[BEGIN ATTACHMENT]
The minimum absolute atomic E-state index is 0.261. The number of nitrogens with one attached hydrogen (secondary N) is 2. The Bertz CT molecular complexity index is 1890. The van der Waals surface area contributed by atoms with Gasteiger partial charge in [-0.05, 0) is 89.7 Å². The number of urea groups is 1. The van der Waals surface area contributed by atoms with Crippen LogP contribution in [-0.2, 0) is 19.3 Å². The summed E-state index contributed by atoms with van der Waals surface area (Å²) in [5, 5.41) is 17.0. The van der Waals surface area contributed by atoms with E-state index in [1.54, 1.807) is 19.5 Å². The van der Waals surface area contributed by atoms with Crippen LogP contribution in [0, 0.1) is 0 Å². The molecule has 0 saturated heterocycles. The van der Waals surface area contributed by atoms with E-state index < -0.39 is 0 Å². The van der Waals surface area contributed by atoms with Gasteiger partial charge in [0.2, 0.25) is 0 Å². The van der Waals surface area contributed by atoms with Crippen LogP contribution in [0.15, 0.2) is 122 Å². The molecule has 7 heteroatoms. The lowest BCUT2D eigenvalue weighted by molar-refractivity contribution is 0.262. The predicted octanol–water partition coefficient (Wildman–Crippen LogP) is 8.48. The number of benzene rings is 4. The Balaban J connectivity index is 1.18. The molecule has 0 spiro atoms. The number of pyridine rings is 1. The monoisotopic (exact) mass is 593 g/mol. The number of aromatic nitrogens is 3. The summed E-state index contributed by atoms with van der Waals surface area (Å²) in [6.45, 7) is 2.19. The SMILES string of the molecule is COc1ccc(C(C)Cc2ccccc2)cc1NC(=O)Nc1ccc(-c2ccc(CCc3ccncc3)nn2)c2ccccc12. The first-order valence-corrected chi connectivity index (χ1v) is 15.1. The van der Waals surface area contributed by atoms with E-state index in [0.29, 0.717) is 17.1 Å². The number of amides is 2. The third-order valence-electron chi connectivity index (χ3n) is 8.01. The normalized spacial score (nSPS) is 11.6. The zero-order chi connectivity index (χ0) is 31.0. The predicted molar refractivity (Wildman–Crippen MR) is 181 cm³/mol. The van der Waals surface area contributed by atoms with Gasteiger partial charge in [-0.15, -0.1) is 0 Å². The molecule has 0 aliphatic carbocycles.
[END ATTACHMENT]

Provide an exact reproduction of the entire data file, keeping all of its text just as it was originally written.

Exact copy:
The minimum absolute atomic E-state index is 0.261. The number of nitrogens with one attached hydrogen (secondary N) is 2. The Bertz CT molecular complexity index is 1890. The van der Waals surface area contributed by atoms with Gasteiger partial charge in [-0.05, 0) is 89.7 Å². The number of urea groups is 1. The van der Waals surface area contributed by atoms with Crippen LogP contribution in [-0.2, 0) is 19.3 Å². The summed E-state index contributed by atoms with van der Waals surface area (Å²) in [5, 5.41) is 17.0. The van der Waals surface area contributed by atoms with E-state index in [1.54, 1.807) is 19.5 Å². The van der Waals surface area contributed by atoms with Crippen LogP contribution in [0, 0.1) is 0 Å². The molecule has 0 saturated heterocycles. The van der Waals surface area contributed by atoms with E-state index < -0.39 is 0 Å². The van der Waals surface area contributed by atoms with Gasteiger partial charge in [0.2, 0.25) is 0 Å². The van der Waals surface area contributed by atoms with Crippen LogP contribution in [0.15, 0.2) is 122 Å². The molecule has 7 heteroatoms. The lowest BCUT2D eigenvalue weighted by molar-refractivity contribution is 0.262. The predicted octanol–water partition coefficient (Wildman–Crippen LogP) is 8.48. The number of benzene rings is 4. The Balaban J connectivity index is 1.18. The molecule has 0 spiro atoms. The number of pyridine rings is 1. The monoisotopic (exact) mass is 593 g/mol. The number of aromatic nitrogens is 3. The summed E-state index contributed by atoms with van der Waals surface area (Å²) in [6.45, 7) is 2.19. The SMILES string of the molecule is COc1ccc(C(C)Cc2ccccc2)cc1NC(=O)Nc1ccc(-c2ccc(CCc3ccncc3)nn2)c2ccccc12. The first-order valence-corrected chi connectivity index (χ1v) is 15.1. The van der Waals surface area contributed by atoms with E-state index in [0.29, 0.717) is 17.1 Å². The number of amides is 2. The third-order valence-electron chi connectivity index (χ3n) is 8.01. The normalized spacial score (nSPS) is 11.6. The zero-order chi connectivity index (χ0) is 31.0. The predicted molar refractivity (Wildman–Crippen MR) is 181 cm³/mol. The van der Waals surface area contributed by atoms with Gasteiger partial charge in [-0.15, -0.1) is 0 Å². The molecule has 0 aliphatic carbocycles.